[Owasp-alabama] [Bham_InfraGard] Email Research posted today

owasp-alabama at lists.owasp.org owasp-alabama at lists.owasp.org
Mon Oct 26 11:44:42 EDT 2009


Yes..

SPF was in place on a couple targets, and linkedin.com uses SPF.  As you
know, it won't work unless both parties use SPF and its configured
correctly. 

Something to keep in mind-  with client side exploiting the targeted user
does not have to submit any credentials.  All they have to do is enable HTML
preview or visit the phishing site and there is a great chance of being
compromised, Much like malicious adware etc.  Most cases, the attack will
know the OS/Browser that is common inside a targeted organization because
this is passed in the UserAgent each time they visit a website.

So all of this greatly increases the chance of a successful exploit being
delivered. 

The point I want to make is this-

If an remote attacker is targeting an organization, they have 3 main areas
of attack
1) Network
2) Applications
3) Users  (email, phone, snail mail)

Right now, most companies have DMZ/ACL's/IPS to protect the network.
Applications are also being protected, as most every company performs
application security assessments, and works to implement secure code and
deploy WAFs to stop the attacks.

So when we look at network/application protection, it is quite easy to
identify and respond to attacks in most cases. If you look at targeted
phishing attacks, (since they can spoof from:) email security is not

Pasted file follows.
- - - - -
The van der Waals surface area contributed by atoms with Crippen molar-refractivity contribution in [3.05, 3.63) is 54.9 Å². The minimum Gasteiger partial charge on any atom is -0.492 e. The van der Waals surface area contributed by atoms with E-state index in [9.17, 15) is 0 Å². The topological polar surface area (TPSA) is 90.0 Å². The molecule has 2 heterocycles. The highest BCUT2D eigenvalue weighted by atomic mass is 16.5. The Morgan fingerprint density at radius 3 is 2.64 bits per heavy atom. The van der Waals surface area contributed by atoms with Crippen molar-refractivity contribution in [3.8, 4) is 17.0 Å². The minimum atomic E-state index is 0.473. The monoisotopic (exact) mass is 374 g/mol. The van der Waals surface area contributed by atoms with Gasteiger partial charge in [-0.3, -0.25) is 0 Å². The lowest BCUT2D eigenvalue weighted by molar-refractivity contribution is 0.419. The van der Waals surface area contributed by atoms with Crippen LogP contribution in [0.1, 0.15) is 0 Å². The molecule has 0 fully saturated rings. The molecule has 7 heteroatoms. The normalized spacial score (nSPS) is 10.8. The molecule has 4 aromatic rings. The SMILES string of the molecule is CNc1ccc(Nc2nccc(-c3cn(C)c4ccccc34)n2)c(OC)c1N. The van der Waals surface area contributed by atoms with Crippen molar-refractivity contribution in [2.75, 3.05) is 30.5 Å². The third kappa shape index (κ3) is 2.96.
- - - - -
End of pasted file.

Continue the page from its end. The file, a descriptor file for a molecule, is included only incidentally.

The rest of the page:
alerting, stopping, or protecting users against these attacks.  So Admins
are not getting alarms or alerts to know if your being targeted. The only
hope is that an educated user will pick up on the attack, and report it.

Plus it takes a lower skill level (Html, scripting) to send a email based
attack. 

So think like a bad guy for a minute.. why would you want to go after the
network/application layers if there is a good chance of being caught or
triggering alarms? Why not go after users directly? After all, they are
holding access to all the protected data and email security is not going to
identify your attacks from a technology perspective. 

JP





-----Original Message-----
From: birmingham_chapter-bounces at listserv.infragard.org
[mailto:birmingham_chapter-bounces at listserv.infragard.org] On Behalf Of
David.R.Wharton at regions.com
Sent: Monday, October 26, 2009 10:22 AM
To: Joshua Perrymon
Cc: birmingham_chapter at infragard.org; owasp-alabama at lists.owasp.org;
birmingham_chapter-bounces at listserv.infragard.org
Subject: Re: [Bham_InfraGard] Email Research posted today

If the "latest/greatest" email protection was implemented, did this 
include SPF/DKIM?  Of course, in order for that to be effective, the 
receiving MTA must support and honor it but a lot of them do.  I would 
certainly consider SPF/DKIM to be part of the "latest and greatest" email 
spoofing and SPAM countermeasures.

Also, you may want to look in to publishing a SPF record for 
packetfocus.com.

-David Wharton




Joshua Perrymon <josh at packetfocus.com>